The third week of the Great Lent is called the Week of the Veneration of the Holy Cross. We venerate the Holy Cross of the Lord and kneel before it throughout the week. Why did the Fathers institute the veneration of the Holy Cross in the middle of the Lent, and what do the Lord’s words “Whosoever will come after me, let him deny himself, and take up his cross, and follow me” (Mark 8:34) mean?
Many Church Fathers understood the commandment to take up one’s cross and follow the Teacher literally, especially in the first centuries of Christianity. That’s natural because the Church was going through hard times of persecution. Almost all apostles really suffered martyrdom, and many of them were crucified, too. The spirit of martyrdom permeated the whole Church. The very declaration of your Christian faith could get you executed. Tertullian writes that taking up your cross means taking up “all hardships and sorrows, or your own body, which has the shape of the cross.” (On Idolatry, C1. 0023, 43.13). We know that Tertullian promoted extreme asceticism with regard to flesh. The quotation above may already hint at his extreme view on the human body, which has to be crucified for the sake of spiritual advancement.
Irenaeus of Lyons was a martyr for Christ and he also interpreted the Lord’s words literally: “For these things Christ spoke openly, He being Himself the Savior of those who should be delivered over to death for their confession of Him, and lose their lives.” (Against Heresies, 3.18.4).
Although Saint Gregory Palamas lived much later than the ancient apologists, his time was no less dangerous for the Church because the Turks had already conquered large swaths of the Byzantine Empire. That was why he also interpreted the taking up of one’s cross as an opportunity to suffer for Christ. The bishop of Thessalonica writes that whosoever wants to follow Him must deny himself, take up his cross and not spare himself any longer if time comes but to be ready for a shameful death for the sake of virtue and truth of divine doctrines (Homily 11).
Cross as the tool for crucifixion of the old self has traditionally had an important place in the patristic writings. When the persecution was over and the Roman government adopted Christianity as the officially recognized religion, the level of piety within the Church rapidly deteriorated due to a massive influx of those who were Christians in name only. It was no longer possible to be persecuted for Christ’s sake. That was why the Church came up with a new way of carrying one’s cross, i.e., monasticism. Ascetics started to withdraw into the deserts where they could lead a truly ascetic life of celibacy, voluntary poverty, and obedience. This kind of asceticism also counts as martyrdom because the monk totally surrenders his will and mortifies his old self for Christ’s sake.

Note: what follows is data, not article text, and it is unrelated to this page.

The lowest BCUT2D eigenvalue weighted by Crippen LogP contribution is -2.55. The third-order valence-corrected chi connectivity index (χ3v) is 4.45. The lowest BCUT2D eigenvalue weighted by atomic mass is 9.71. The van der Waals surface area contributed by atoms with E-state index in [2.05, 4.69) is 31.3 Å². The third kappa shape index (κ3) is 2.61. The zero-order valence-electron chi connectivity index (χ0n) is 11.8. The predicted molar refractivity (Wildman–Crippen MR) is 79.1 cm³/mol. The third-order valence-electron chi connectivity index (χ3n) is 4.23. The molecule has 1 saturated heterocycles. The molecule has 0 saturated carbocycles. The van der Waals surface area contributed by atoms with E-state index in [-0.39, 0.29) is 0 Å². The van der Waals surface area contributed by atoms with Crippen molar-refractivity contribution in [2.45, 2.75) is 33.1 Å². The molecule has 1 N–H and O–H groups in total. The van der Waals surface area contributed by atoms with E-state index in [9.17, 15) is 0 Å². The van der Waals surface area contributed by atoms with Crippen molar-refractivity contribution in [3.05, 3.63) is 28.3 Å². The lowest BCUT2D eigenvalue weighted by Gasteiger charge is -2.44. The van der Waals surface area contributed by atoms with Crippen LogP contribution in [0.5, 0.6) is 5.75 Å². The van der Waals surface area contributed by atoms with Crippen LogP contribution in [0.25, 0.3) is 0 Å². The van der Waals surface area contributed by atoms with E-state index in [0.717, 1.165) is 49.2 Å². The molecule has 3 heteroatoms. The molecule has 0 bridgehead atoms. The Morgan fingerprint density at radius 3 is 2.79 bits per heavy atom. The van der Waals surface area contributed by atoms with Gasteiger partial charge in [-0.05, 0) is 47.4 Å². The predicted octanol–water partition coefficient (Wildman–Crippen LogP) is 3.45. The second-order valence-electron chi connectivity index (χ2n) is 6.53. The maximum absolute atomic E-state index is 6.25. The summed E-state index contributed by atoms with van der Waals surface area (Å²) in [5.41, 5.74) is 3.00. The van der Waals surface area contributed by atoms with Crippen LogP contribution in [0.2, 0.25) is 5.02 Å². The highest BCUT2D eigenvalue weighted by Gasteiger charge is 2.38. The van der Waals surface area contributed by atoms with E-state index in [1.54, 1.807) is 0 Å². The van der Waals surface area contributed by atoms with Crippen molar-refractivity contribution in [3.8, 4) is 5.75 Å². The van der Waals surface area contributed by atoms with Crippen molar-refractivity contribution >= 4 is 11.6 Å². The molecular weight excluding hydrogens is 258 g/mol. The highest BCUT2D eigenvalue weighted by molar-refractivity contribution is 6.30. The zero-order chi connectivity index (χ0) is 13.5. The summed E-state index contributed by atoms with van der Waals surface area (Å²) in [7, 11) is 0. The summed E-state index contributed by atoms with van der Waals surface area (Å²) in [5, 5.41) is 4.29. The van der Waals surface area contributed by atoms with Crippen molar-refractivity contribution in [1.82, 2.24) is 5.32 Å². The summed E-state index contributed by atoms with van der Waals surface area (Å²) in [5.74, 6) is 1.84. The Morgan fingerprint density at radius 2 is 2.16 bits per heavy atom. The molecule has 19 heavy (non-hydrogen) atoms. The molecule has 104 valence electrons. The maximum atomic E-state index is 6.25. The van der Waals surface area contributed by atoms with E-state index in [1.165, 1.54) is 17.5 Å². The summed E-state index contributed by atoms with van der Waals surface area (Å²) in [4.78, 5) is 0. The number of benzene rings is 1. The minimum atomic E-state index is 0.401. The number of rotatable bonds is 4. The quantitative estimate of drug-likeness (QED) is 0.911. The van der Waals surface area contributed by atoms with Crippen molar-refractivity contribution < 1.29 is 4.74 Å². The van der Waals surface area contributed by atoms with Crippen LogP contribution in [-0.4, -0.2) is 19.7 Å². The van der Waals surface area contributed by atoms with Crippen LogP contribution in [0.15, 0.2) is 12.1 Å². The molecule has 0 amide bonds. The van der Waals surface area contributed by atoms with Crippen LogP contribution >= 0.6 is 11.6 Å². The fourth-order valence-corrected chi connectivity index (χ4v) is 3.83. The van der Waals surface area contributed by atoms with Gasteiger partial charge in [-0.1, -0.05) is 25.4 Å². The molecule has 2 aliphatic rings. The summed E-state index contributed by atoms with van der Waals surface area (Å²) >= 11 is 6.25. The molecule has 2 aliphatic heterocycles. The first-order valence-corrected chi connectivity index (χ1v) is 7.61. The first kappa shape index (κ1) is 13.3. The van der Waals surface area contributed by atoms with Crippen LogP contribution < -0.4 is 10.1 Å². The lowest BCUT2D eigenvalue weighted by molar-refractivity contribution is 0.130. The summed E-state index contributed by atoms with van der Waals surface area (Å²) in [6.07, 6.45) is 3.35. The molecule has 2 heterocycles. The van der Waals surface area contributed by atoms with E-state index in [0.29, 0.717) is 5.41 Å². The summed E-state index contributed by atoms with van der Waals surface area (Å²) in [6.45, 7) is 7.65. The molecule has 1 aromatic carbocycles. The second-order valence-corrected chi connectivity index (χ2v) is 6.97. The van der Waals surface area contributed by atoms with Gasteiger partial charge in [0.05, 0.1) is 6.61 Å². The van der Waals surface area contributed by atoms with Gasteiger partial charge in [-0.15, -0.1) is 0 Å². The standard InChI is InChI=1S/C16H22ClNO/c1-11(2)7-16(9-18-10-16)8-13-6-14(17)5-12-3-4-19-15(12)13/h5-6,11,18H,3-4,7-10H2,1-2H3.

Saint Barsanuphius the Great teaches us, “What did Peter abandon if he wasn’t rich? What was he proud of, if not of his relinquishing his natural desires? For, if one doesn’t die for the flesh and remain alive in the spirit, his soul won’t be able to get resurrected. A dead person does not have any natural desires at all; neither does a person who died spiritually for his flesh.” (Manual of Spiritual Life: Answers to Disciples’ Questions. Question 59). St. Macarius of Egypt seconds that, “We mustn’t understand those words as if we have to hang ourselves on a cross and thus follow the Lord; <…> A monastic must crucify his desires with regard to earthly things so as not to be attached to them; he must also crucify his mind in prayer all the time so as not to be negligent of his salvation.” (Selected Manuscripts, type II. Homily 56).
St. Theophan the Recluse sums up the monastic tradition of carrying the cross: “You cannot follow the cross-carrying Lord without a cross. Everyone who comes after him must inevitably carry their crosses. What is that cross like? It consists of discomforts, burdens, and sorrows that beset us from the outside and from the inside as we tread the path of scrupulous fulfillment of the Lord commandments in conformity with the spirit of his instructions and requirements.” It must be underlined that many Christians are unable to achieve the ideal of monastic living. Not every Christian is called to spend his or her life in a monastery. However, every lay person regardless of whether he is a monk or has a spouse must obey the Lord’s commandments, fight his passions and do his best to acquire the Holy Spirit in the course of his life. The main prerequisite of Christian holiness is love of God and of one’s neighbor, which all Christians are called to.
Finally, the third aspect of carrying one’s cross that Holy Fathers emphasize is love and sympathy for other people. The Lord once said, And because iniquity shall abound, the love of many shall wax cold (Matthew 24:12). That is why the Church Fathers urge us at least to learn to love our neighbors, for love is the core of all Christian virtues. This is what Metropolitan Anthony of Sourozh writes about it, “He doesn’t tell us any longer: Go straight to Golgotha. He is risen and victorious, so He tells us, ‘Don’t be afraid. Pick up your life’s cross and follow Me because I have gone all the way down this path, I’ve made it smoother for you, I’ve tested it for you.’ If we want to give someone a gift of love, we can do so only by giving away our own life. When I say ‘giving away’ it doesn’t mean that we have to die physically; it means that we have to be aware that we are God’s messengers and that we must spend up or give away our ego and everything we have to every hungry and needy person. I’m not talking here exclusively about material gifts but about all kinds of things that we can give to others, e.g., the knowledge of God’s truth; God’s love; hope where there isn’t any hope; and joy where there isn’t any joy.”